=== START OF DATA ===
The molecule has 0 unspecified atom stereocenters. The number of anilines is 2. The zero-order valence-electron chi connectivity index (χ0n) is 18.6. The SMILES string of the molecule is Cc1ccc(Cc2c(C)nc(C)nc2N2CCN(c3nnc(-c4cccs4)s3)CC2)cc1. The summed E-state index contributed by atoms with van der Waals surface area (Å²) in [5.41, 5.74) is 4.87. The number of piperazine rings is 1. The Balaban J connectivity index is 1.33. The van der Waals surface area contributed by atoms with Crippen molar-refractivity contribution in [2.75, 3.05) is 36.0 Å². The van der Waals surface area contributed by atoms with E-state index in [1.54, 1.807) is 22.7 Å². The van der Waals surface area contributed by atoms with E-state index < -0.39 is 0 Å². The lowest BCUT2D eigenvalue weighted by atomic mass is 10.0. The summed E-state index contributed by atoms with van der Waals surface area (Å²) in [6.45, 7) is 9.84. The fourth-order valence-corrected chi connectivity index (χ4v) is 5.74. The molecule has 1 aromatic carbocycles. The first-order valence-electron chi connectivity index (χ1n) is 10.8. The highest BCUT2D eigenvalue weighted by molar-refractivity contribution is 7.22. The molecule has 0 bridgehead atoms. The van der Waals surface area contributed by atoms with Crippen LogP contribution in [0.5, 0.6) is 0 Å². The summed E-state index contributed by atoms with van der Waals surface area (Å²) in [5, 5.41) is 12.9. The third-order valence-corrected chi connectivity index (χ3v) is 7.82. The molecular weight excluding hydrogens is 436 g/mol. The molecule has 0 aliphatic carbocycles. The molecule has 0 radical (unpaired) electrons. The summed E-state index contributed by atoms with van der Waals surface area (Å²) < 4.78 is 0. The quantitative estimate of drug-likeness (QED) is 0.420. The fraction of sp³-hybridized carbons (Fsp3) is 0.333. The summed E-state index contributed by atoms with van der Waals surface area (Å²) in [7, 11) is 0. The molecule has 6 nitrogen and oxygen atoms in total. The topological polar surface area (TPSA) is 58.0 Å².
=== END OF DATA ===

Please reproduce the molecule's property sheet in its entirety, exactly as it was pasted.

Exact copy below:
The molecule has 0 unspecified atom stereocenters. The number of anilines is 2. The zero-order valence-electron chi connectivity index (χ0n) is 18.6. The SMILES string of the molecule is Cc1ccc(Cc2c(C)nc(C)nc2N2CCN(c3nnc(-c4cccs4)s3)CC2)cc1. The summed E-state index contributed by atoms with van der Waals surface area (Å²) in [5.41, 5.74) is 4.87. The number of piperazine rings is 1. The Balaban J connectivity index is 1.33. The van der Waals surface area contributed by atoms with Crippen molar-refractivity contribution in [2.75, 3.05) is 36.0 Å². The van der Waals surface area contributed by atoms with E-state index in [1.54, 1.807) is 22.7 Å². The van der Waals surface area contributed by atoms with E-state index < -0.39 is 0 Å². The lowest BCUT2D eigenvalue weighted by atomic mass is 10.0. The summed E-state index contributed by atoms with van der Waals surface area (Å²) in [6.45, 7) is 9.84. The fourth-order valence-corrected chi connectivity index (χ4v) is 5.74. The molecule has 1 aromatic carbocycles. The first-order valence-electron chi connectivity index (χ1n) is 10.8. The highest BCUT2D eigenvalue weighted by molar-refractivity contribution is 7.22. The molecule has 0 bridgehead atoms. The van der Waals surface area contributed by atoms with Crippen LogP contribution in [0.5, 0.6) is 0 Å². The summed E-state index contributed by atoms with van der Waals surface area (Å²) in [5, 5.41) is 12.9. The third-order valence-corrected chi connectivity index (χ3v) is 7.82. The molecular weight excluding hydrogens is 436 g/mol. The molecule has 0 aliphatic carbocycles. The molecule has 0 radical (unpaired) electrons. The summed E-state index contributed by atoms with van der Waals surface area (Å²) < 4.78 is 0. The quantitative estimate of drug-likeness (QED) is 0.420. The fraction of sp³-hybridized carbons (Fsp3) is 0.333. The summed E-state index contributed by atoms with van der Waals surface area (Å²) in [7, 11) is 0. The molecule has 6 nitrogen and oxygen atoms in total. The topological polar surface area (TPSA) is 58.0 Å².